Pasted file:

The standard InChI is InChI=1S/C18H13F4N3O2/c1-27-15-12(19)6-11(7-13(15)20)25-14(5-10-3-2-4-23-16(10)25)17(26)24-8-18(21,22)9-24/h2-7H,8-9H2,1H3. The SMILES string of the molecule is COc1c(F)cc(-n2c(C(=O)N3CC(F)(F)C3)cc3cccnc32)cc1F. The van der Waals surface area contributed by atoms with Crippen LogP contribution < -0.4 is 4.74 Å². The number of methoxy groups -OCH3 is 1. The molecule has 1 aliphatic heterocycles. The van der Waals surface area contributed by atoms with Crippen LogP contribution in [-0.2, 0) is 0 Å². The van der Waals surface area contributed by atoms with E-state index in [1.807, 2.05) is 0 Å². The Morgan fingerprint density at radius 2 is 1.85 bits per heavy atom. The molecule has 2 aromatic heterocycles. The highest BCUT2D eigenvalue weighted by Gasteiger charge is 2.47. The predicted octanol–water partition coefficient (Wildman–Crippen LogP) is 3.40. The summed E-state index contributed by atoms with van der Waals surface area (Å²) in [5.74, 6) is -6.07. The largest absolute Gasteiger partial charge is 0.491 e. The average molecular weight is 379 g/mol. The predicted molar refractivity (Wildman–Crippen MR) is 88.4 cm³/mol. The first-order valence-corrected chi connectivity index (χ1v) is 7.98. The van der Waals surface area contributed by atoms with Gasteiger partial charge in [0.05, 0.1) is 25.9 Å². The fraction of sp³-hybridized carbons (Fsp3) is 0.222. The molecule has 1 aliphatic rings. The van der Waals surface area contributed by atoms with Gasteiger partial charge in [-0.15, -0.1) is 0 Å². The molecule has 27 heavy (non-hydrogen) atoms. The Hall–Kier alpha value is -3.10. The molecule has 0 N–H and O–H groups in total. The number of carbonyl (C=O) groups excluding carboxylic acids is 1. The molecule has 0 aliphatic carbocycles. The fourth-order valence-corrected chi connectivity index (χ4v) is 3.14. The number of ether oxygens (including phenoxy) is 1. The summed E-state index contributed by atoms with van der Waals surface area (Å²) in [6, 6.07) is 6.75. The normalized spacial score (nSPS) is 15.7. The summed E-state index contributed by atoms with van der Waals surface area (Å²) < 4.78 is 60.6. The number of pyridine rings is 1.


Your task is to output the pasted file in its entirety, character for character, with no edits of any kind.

The standard InChI is InChI=1S/C18H13F4N3O2/c1-27-15-12(19)6-11(7-13(15)20)25-14(5-10-3-2-4-23-16(10)25)17(26)24-8-18(21,22)9-24/h2-7H,8-9H2,1H3. The SMILES string of the molecule is COc1c(F)cc(-n2c(C(=O)N3CC(F)(F)C3)cc3cccnc32)cc1F. The van der Waals surface area contributed by atoms with Crippen LogP contribution < -0.4 is 4.74 Å². The number of methoxy groups -OCH3 is 1. The molecule has 1 aliphatic heterocycles. The van der Waals surface area contributed by atoms with Crippen LogP contribution in [-0.2, 0) is 0 Å². The van der Waals surface area contributed by atoms with E-state index in [1.807, 2.05) is 0 Å². The Morgan fingerprint density at radius 2 is 1.85 bits per heavy atom. The molecule has 2 aromatic heterocycles. The highest BCUT2D eigenvalue weighted by Gasteiger charge is 2.47. The predicted octanol–water partition coefficient (Wildman–Crippen LogP) is 3.40. The summed E-state index contributed by atoms with van der Waals surface area (Å²) in [5.74, 6) is -6.07. The largest absolute Gasteiger partial charge is 0.491 e. The average molecular weight is 379 g/mol. The predicted molar refractivity (Wildman–Crippen MR) is 88.4 cm³/mol. The first-order valence-corrected chi connectivity index (χ1v) is 7.98. The van der Waals surface area contributed by atoms with Gasteiger partial charge in [0.05, 0.1) is 25.9 Å². The fraction of sp³-hybridized carbons (Fsp3) is 0.222. The molecule has 1 aliphatic rings. The van der Waals surface area contributed by atoms with Gasteiger partial charge in [-0.15, -0.1) is 0 Å². The molecule has 27 heavy (non-hydrogen) atoms. The Hall–Kier alpha value is -3.10. The molecule has 0 N–H and O–H groups in total. The number of carbonyl (C=O) groups excluding carboxylic acids is 1. The molecule has 0 aliphatic carbocycles. The fourth-order valence-corrected chi connectivity index (χ4v) is 3.14. The number of ether oxygens (including phenoxy) is 1. The summed E-state index contributed by atoms with van der Waals surface area (Å²) in [6, 6.07) is 6.75. The normalized spacial score (nSPS) is 15.7. The summed E-state index contributed by atoms with van der Waals surface area (Å²) < 4.78 is 60.6. The number of pyridine rings is 1.